Archived Discussion

This is discussion archived from a time before the current discussion method was installed.

Working Title: Hot curly haired light skin black women: From YKTTW

Fast Eddie: This is very offensively and badly written.

Blackdragon6: How is it offensively written??,it could'nt be no more offensive then the other stuff thats written on here.besides i'm still editing it.

Stm177: R-rated sexual reference in the parody description. Light Skin Blacks is not SPOON either.

Fast Eddie: Redrafted it. The link to the site is here. Yeah, the title sucks, too. Maybe something like Light Skin?

Seth: Ah Maddox - his quest to offend and entertain the entire world continues unabated i see. I should check his website out again sometime.

I get the title, and i see value in the trope. But a better title would be But Not Too Black.

Shire Nomad: I'll second But Not Too Black for the new title.

Ununnilium: I'll third it.

Sci Vo: Yes, But Not Too Black puts the focus in the right place for the trope.

Dr Dedman: You might want to reference the "paper bag" rule. (describing the skin tone found to be most comfortable to white audiences also used as a test by certain black social groups c.f. "School Daze").

Fast Eddie: Not familiar with the "paper bag" rule. How's it go?

Looney Toons: They held up a brown paper grocery bag next to the "candidate"'s skin. If he was darker than the bag, he was out. If he was lighter, he was in.

D-Sean: Thank you Jesus that someone finally caught this.

Seth: Now this is a complete trope.

Blackdragon6: thanx for helping me edit this.i didn't have the time to do it myself.

Blackdragon6: @D-Sean i was the one you should thank ;),but anyways i was shocked (well not entirely) that this trope wasn't brought up yet.

D-Sean: I actually thought it up quite a while ago and put it on TTYKW, but it was at a point when I was reluctant to start tropes myself ya'know. As long is it gets done.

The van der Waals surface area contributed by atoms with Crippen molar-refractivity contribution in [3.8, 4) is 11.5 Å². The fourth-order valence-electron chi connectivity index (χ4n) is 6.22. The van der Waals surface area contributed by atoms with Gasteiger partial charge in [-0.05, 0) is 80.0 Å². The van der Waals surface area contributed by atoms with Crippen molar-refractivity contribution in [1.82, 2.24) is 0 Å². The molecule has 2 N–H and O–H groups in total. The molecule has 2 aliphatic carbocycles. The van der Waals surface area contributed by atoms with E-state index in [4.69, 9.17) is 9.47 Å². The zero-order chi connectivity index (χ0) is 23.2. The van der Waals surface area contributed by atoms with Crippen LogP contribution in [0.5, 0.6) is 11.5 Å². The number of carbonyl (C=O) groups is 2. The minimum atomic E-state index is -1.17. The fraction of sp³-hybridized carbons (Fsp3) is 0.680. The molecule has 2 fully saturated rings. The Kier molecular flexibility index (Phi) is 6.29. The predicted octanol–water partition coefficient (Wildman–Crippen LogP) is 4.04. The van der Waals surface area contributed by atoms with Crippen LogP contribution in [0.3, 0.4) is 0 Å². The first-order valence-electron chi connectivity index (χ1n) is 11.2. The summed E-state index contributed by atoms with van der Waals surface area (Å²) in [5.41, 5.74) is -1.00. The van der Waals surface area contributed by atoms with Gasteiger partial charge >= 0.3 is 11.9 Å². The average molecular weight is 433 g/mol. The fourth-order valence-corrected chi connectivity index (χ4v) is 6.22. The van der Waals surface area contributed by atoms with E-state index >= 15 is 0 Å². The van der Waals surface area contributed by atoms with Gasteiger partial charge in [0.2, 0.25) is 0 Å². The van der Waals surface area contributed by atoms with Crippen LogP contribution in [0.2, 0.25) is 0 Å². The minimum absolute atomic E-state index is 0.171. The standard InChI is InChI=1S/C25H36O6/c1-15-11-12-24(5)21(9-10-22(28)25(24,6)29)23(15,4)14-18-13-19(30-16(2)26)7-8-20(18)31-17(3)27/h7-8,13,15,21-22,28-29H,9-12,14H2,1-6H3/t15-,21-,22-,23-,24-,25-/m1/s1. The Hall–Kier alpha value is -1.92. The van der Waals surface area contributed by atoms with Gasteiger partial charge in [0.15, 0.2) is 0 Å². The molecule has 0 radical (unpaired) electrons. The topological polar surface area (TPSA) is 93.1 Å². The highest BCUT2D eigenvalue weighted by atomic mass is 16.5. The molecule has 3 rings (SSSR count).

BT The P: Do we have a trope about the depiction of dark-skinned people in animation, i.e. all black people are the same color brown across the board in a given show, with exceptions for black-produced shows like The Proud Family and The Boondocks?

The Kakapo: I'm not sure that it's appropriate to call out Alicia Keys as an example of benefitting from this, since just about any light skinned actor, singer, etc etc until infinity could be used as an example. Hallie Berry? Byonce'? Come on, let's not get personal. I'm editing it a bit because it makes me feel icky. ... apparently, not *frustration*

The Jam: Alicia fits because she specifically got acused of benefitting from this. especialy after Hype Backlash after she beat darker complected India.Arie which was already brought up..

Filby: I have to say I have really mixed feelings about this article. While I'm aware that this affects casting very often, and the confirmed examples (eg, 3LW) and in-story examples (School Daze, etc.) definitely belong in, I think it's way too easy to use this trope to justify pointing at someone and saying "They only got that job/are popular 'cause they're biracial," which is what the Alicia Keys example looks like.